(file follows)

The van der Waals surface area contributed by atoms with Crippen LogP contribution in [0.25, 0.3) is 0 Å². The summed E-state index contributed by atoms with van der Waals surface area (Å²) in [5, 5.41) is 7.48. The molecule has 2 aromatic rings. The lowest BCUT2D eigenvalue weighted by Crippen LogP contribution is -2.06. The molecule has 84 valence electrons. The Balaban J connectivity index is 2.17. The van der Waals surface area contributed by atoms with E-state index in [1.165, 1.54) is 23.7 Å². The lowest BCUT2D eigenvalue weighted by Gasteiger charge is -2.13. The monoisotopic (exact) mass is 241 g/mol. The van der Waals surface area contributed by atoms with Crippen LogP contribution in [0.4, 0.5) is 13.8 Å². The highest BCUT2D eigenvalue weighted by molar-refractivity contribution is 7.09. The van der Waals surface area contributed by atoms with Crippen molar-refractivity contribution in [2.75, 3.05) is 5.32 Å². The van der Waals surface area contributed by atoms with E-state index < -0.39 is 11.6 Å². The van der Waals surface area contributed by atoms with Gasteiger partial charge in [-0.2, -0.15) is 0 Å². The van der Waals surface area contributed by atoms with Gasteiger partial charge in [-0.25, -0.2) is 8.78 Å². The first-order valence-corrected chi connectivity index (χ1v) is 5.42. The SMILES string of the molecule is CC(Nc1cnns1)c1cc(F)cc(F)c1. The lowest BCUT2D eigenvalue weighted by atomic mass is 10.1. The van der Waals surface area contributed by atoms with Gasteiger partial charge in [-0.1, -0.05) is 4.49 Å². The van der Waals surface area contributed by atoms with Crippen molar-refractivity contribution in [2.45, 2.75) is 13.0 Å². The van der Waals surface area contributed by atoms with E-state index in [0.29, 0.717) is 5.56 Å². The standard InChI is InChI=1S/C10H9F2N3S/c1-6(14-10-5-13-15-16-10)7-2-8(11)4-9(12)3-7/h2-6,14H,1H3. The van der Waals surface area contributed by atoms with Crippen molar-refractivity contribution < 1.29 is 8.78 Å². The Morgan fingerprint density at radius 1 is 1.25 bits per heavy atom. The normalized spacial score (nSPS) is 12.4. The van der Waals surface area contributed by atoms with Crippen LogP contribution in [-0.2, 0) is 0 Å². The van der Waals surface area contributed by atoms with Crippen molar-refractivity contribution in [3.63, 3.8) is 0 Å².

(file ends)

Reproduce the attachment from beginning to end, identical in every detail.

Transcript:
The van der Waals surface area contributed by atoms with Crippen LogP contribution in [0.25, 0.3) is 0 Å². The summed E-state index contributed by atoms with van der Waals surface area (Å²) in [5, 5.41) is 7.48. The molecule has 2 aromatic rings. The lowest BCUT2D eigenvalue weighted by Crippen LogP contribution is -2.06. The molecule has 84 valence electrons. The Balaban J connectivity index is 2.17. The van der Waals surface area contributed by atoms with E-state index in [1.165, 1.54) is 23.7 Å². The lowest BCUT2D eigenvalue weighted by Gasteiger charge is -2.13. The monoisotopic (exact) mass is 241 g/mol. The van der Waals surface area contributed by atoms with Crippen LogP contribution in [0.4, 0.5) is 13.8 Å². The highest BCUT2D eigenvalue weighted by molar-refractivity contribution is 7.09. The van der Waals surface area contributed by atoms with Crippen molar-refractivity contribution in [2.75, 3.05) is 5.32 Å². The van der Waals surface area contributed by atoms with E-state index < -0.39 is 11.6 Å². The van der Waals surface area contributed by atoms with Gasteiger partial charge in [-0.2, -0.15) is 0 Å². The van der Waals surface area contributed by atoms with Gasteiger partial charge in [-0.25, -0.2) is 8.78 Å². The first-order valence-corrected chi connectivity index (χ1v) is 5.42. The SMILES string of the molecule is CC(Nc1cnns1)c1cc(F)cc(F)c1. The lowest BCUT2D eigenvalue weighted by atomic mass is 10.1. The van der Waals surface area contributed by atoms with Gasteiger partial charge in [-0.1, -0.05) is 4.49 Å². The van der Waals surface area contributed by atoms with Crippen molar-refractivity contribution in [2.45, 2.75) is 13.0 Å². The van der Waals surface area contributed by atoms with E-state index in [0.29, 0.717) is 5.56 Å². The standard InChI is InChI=1S/C10H9F2N3S/c1-6(14-10-5-13-15-16-10)7-2-8(11)4-9(12)3-7/h2-6,14H,1H3. The van der Waals surface area contributed by atoms with Crippen molar-refractivity contribution < 1.29 is 8.78 Å². The Morgan fingerprint density at radius 1 is 1.25 bits per heavy atom. The normalized spacial score (nSPS) is 12.4. The van der Waals surface area contributed by atoms with Crippen LogP contribution in [-0.2, 0) is 0 Å². The van der Waals surface area contributed by atoms with Crippen molar-refractivity contribution in [3.63, 3.8) is 0 Å².